Don’t ignore this.

Forget for a moment that I am a father of two little kids. Forget I am a caring adult.  

As I human being I can’t comprehend the fear that would have gone through Aylan as he realised that the breath he was trying to take would kill him. 

As he drew in two lungs full of salt water, the pain and terror would be no different to the thousands of people who have drowned before him. I can’t imagine what it’s like and don’t want to. As a little kid I used to have nightmares were I was suffocating and the memory sends shivers through me – let alone the reality.

At 3 years of age, young Aylan had experienced horrific things my son has never seen and I hope will never see.

At 3 years of age, young Aylan had no  idea why he was on that boat, why his family were running from Syria and where they were going. 

He would have trusted his mummy, daddy and big brother. 

His father, Abdullah who has survived, tells us that he floated in the water trying to hold his sons’ heads above water. “They screamed ‘Daddy please don’t die'” One at a time, as he realised they were dead, he closed his eyes and let them go”. 

I have written to the Immigration Minister asking (again) that we help these refugees. The gap between refugees fleeing persecution and refugees fleeing poverty is not the point. Syrians are dying as they flee and live in sub-poverty. So are groups of people all over the world who are simply desperate for a new life.

This is not about politics.


28 days of spinning on a top

Over 200 days ago I decided to change the way “maths happened” in our classrooms. My attention turned to an agile maths program for our year 10 cohort.  

After 3 months of floundering and then 9 months of thinking/unthinking, planning/replanning and doing/undoing we have been going for 28 days. Collaborative work, creative solutions, challenging problems and CHOICE. Much of our design and intent is drawn out of the research of Professor Jo Boaler and Carol Dweck from Stanford. On the ground it was an encounter with Steve Colliss ( that got the whole part of my vision into shape. I went “public” in August 2014 . We have Bloom and Gardner to support engagement , choice and task complexity. Students ARE covering core and extension work, whilst enjoying it.  

The buzz I really feel now is that my algebra, calculus, matrix, complex number and trig classes (in year 11 and 12) are different because I’ve been rewired. I can’t help myself. The syllabus still kills me as I struggle to find any time to explore, play and experience the maths. But choice is possible. In fact, choice is necessary.

I have known this for a long time but done nothing about it. 

Unshackled: Released for real learning and teaching

I made a terrible mistake tonight.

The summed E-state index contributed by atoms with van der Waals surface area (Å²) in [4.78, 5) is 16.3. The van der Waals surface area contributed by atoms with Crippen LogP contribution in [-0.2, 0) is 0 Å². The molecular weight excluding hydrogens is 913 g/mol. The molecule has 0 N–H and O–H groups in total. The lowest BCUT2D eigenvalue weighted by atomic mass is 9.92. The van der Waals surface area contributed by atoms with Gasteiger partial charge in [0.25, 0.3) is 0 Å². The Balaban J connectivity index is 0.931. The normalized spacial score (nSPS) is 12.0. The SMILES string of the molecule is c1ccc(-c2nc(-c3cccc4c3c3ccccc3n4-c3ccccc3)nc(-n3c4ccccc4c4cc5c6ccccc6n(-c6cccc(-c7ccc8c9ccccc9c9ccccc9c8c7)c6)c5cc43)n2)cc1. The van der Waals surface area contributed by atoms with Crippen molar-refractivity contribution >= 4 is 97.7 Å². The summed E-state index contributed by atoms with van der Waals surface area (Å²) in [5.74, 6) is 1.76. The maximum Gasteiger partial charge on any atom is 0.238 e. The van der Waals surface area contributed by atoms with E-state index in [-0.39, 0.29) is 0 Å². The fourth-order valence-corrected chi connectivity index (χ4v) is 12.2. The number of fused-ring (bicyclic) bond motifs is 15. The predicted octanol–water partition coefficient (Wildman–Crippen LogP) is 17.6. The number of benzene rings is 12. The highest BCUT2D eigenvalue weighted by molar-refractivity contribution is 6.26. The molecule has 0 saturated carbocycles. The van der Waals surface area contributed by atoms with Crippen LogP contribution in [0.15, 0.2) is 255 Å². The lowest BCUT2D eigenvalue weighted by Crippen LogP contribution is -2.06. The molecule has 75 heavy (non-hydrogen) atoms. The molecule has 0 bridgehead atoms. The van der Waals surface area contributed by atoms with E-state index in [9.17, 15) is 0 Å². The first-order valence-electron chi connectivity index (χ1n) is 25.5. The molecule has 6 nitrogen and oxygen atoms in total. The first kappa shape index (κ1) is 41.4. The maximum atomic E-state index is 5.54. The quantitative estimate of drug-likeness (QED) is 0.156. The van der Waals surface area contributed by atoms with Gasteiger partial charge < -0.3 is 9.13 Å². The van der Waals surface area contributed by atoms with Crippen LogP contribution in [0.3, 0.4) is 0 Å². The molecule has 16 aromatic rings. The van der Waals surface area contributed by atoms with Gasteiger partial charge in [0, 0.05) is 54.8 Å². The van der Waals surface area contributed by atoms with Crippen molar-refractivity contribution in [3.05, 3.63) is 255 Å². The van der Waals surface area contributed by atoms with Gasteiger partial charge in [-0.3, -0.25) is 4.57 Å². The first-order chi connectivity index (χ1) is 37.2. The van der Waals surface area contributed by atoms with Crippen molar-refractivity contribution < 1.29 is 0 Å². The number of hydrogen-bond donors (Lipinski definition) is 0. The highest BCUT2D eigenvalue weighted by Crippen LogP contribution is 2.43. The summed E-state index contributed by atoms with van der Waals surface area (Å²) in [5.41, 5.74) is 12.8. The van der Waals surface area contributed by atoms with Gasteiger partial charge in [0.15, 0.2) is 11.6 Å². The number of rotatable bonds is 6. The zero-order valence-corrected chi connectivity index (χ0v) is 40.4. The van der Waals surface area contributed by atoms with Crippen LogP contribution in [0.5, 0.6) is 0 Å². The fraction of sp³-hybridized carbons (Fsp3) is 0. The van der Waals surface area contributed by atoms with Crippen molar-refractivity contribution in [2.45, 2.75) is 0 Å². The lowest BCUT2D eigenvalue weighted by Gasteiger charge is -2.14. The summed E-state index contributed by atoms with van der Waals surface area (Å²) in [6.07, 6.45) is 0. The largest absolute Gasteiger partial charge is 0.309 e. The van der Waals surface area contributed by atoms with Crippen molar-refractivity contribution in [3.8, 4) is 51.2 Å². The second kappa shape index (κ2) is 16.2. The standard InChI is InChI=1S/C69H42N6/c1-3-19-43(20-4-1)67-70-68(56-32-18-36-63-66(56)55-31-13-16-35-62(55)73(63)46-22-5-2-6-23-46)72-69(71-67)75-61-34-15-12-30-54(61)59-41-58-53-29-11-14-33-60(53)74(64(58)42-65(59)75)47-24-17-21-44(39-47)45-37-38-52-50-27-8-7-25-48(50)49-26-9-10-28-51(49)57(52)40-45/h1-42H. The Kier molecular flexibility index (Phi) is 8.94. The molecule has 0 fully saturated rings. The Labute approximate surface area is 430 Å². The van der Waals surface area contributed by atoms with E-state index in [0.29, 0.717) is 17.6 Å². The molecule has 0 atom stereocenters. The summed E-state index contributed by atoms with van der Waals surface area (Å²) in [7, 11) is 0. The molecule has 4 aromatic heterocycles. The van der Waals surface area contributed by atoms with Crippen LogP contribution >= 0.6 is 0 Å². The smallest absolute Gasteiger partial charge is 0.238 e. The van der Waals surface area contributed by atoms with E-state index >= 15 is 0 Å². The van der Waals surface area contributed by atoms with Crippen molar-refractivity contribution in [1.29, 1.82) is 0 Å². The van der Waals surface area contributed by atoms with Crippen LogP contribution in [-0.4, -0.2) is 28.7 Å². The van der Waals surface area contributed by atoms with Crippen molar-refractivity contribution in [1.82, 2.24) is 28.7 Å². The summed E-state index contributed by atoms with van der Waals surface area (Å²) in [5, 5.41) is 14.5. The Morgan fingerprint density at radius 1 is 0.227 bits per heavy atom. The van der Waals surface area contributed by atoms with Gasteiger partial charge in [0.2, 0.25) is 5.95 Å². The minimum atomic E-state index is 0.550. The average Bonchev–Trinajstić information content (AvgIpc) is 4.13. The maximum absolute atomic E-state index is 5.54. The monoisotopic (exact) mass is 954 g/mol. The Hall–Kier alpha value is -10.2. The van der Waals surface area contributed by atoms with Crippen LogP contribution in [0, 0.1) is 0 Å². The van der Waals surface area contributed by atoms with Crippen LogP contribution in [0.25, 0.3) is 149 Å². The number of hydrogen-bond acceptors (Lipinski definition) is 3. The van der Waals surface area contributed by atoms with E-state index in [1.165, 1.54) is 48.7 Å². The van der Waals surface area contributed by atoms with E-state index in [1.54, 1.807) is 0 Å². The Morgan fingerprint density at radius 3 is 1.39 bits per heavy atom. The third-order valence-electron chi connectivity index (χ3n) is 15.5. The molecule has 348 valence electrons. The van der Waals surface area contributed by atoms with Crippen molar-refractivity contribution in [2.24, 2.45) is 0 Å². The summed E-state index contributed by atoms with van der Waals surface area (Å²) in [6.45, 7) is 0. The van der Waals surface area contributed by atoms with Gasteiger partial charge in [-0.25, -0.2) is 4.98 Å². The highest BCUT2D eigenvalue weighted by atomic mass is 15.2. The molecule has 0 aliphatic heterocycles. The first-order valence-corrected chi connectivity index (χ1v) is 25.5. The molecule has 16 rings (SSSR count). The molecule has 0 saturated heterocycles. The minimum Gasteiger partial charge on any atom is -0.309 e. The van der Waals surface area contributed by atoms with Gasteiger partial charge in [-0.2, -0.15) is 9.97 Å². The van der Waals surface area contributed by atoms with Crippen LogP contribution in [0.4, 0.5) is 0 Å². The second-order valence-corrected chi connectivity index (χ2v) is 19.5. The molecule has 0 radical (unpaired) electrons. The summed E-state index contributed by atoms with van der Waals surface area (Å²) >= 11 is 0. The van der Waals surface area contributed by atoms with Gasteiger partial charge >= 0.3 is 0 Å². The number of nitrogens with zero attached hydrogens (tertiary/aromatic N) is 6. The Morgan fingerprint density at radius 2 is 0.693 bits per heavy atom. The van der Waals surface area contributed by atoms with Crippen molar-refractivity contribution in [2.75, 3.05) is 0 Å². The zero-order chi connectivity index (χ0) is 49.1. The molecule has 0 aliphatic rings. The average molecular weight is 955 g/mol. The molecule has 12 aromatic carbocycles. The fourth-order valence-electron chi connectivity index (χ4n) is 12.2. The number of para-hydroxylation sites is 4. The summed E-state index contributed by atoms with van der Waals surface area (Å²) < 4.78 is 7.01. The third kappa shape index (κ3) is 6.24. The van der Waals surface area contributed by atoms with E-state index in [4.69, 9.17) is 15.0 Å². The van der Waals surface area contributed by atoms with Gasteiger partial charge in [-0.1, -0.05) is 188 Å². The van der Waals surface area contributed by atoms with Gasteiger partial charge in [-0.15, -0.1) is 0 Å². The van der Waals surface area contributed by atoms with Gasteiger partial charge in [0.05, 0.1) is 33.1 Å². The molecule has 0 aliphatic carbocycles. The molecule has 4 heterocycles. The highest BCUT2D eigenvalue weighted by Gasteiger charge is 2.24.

All set to go to bed, I thought I would just check my twitter feed.   Long story cut short, I started to read a blog from one the regular contributors to my feed (Tom Sherrington) and he mentioned something that resonated. In his blog  he talks about a lot of different things, but his comment about changing emphasis really lifted me up. The substance of this blog is how different things seem when you release the shackles.   

No doubt you will recall the image below from “The Truman Show”. Truman encountered what he could only understand as “the edge of reality” but with a bit of persistence he finds a door into a new reality.  I don’t know about you, but that scene remains one of the most powerful scenes of any movie I have enjoyed.  

Anyway, headguruteacher Tom Sherrington talks in terms of the powerful partnership between leaders and teachers, and his challenge to unshackle teachers, allowing then to experience real collegial support and leadership.   His challenge at his school in the UK is to work alongside his teachers to help them develop. That makes sense.  We are lucky at prince of PoP and in Australia,  that we don’t have a strong culture of “teacher measurement”. At least one less shackle to break.

Anyway, I think the same can be said for good teachers (and teaching), and working alongside students.  We are there to help them develop.  In year 10 we have opened a door that sits at the edge of “normal” teaching, at least for maths. It feels like we have been unshackled. I have never felt so “close” to what students need than I am at present.  I think we have walked through a door that puts us in a place that is maybe more “real” than we first realised.

I know this year 10 journey sometimes leaves me feeling vulnerable and occasionally exposed. I know I am still getting used to the images, stimulus and challenges that lie beyond the open door,  but I am certain good things lie ahead for us.  

….and all I wanted to do was to explain why I put this image over my desk……